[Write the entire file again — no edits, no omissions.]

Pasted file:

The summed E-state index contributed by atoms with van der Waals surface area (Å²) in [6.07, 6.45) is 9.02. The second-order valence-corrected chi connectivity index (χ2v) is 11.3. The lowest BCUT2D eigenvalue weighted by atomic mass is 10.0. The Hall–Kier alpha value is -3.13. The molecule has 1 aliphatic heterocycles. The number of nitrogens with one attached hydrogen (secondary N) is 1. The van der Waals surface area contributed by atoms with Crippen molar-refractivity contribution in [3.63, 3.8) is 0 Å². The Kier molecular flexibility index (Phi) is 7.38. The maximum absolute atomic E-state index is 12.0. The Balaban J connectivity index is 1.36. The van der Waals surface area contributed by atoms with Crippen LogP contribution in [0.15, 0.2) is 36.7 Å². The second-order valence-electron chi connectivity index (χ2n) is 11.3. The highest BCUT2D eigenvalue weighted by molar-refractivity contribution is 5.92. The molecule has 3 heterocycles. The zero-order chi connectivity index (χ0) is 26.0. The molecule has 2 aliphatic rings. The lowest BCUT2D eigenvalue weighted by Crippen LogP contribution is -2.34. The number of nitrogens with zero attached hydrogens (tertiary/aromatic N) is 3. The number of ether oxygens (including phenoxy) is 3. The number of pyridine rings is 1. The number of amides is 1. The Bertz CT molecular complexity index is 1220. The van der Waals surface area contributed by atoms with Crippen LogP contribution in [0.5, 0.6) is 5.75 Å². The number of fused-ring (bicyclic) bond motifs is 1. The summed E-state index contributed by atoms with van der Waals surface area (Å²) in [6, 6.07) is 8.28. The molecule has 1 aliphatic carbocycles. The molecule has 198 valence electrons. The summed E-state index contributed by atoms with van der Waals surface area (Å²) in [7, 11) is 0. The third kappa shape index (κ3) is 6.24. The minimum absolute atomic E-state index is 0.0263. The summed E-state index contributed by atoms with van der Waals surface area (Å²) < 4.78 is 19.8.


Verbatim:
The summed E-state index contributed by atoms with van der Waals surface area (Å²) in [6.07, 6.45) is 9.02. The second-order valence-corrected chi connectivity index (χ2v) is 11.3. The lowest BCUT2D eigenvalue weighted by atomic mass is 10.0. The Hall–Kier alpha value is -3.13. The molecule has 1 aliphatic heterocycles. The number of nitrogens with one attached hydrogen (secondary N) is 1. The van der Waals surface area contributed by atoms with Crippen molar-refractivity contribution in [3.63, 3.8) is 0 Å². The Kier molecular flexibility index (Phi) is 7.38. The maximum absolute atomic E-state index is 12.0. The Balaban J connectivity index is 1.36. The van der Waals surface area contributed by atoms with Crippen LogP contribution in [0.15, 0.2) is 36.7 Å². The second-order valence-electron chi connectivity index (χ2n) is 11.3. The highest BCUT2D eigenvalue weighted by molar-refractivity contribution is 5.92. The molecule has 3 heterocycles. The zero-order chi connectivity index (χ0) is 26.0. The molecule has 2 aliphatic rings. The lowest BCUT2D eigenvalue weighted by Crippen LogP contribution is -2.34. The number of nitrogens with zero attached hydrogens (tertiary/aromatic N) is 3. The number of ether oxygens (including phenoxy) is 3. The number of pyridine rings is 1. The number of amides is 1. The Bertz CT molecular complexity index is 1220. The van der Waals surface area contributed by atoms with Crippen LogP contribution in [0.5, 0.6) is 5.75 Å². The number of fused-ring (bicyclic) bond motifs is 1. The summed E-state index contributed by atoms with van der Waals surface area (Å²) in [6, 6.07) is 8.28. The molecule has 1 aliphatic carbocycles. The molecule has 198 valence electrons. The summed E-state index contributed by atoms with van der Waals surface area (Å²) in [7, 11) is 0. The third kappa shape index (κ3) is 6.24. The minimum absolute atomic E-state index is 0.0263. The summed E-state index contributed by atoms with van der Waals surface area (Å²) < 4.78 is 19.8.